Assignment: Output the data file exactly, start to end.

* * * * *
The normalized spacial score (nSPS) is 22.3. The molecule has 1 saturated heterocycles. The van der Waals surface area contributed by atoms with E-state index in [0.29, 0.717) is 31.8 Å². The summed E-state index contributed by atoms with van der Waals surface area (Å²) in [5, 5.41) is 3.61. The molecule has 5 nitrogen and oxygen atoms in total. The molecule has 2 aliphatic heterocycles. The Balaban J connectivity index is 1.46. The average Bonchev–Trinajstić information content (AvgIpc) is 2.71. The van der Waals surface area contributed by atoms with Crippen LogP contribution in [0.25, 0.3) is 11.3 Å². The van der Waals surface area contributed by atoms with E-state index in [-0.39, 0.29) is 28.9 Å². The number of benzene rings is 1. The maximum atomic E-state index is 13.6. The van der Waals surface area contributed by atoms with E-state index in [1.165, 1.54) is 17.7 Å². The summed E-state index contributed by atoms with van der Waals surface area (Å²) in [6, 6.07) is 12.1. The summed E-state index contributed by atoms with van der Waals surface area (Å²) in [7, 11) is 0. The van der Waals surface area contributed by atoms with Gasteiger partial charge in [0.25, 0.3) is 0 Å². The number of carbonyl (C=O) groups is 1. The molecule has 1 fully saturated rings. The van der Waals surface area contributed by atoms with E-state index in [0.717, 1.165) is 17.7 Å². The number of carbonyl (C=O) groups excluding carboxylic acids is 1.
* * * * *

The normalized spacial score (nSPS) is 22.3. The molecule has 1 saturated heterocycles. The van der Waals surface area contributed by atoms with E-state index in [0.29, 0.717) is 31.8 Å². The summed E-state index contributed by atoms with van der Waals surface area (Å²) in [5, 5.41) is 3.61. The molecule has 5 nitrogen and oxygen atoms in total. The molecule has 2 aliphatic heterocycles. The Balaban J connectivity index is 1.46. The average Bonchev–Trinajstić information content (AvgIpc) is 2.71. The van der Waals surface area contributed by atoms with Crippen LogP contribution in [0.25, 0.3) is 11.3 Å². The van der Waals surface area contributed by atoms with E-state index in [-0.39, 0.29) is 28.9 Å². The number of benzene rings is 1. The maximum atomic E-state index is 13.6. The van der Waals surface area contributed by atoms with E-state index in [1.165, 1.54) is 17.7 Å². The summed E-state index contributed by atoms with van der Waals surface area (Å²) in [6, 6.07) is 12.1. The summed E-state index contributed by atoms with van der Waals surface area (Å²) in [7, 11) is 0. The van der Waals surface area contributed by atoms with Gasteiger partial charge in [0.25, 0.3) is 0 Å². The number of carbonyl (C=O) groups is 1. The molecule has 1 fully saturated rings. The van der Waals surface area contributed by atoms with E-state index in [0.717, 1.165) is 17.7 Å². The number of carbonyl (C=O) groups excluding carboxylic acids is 1.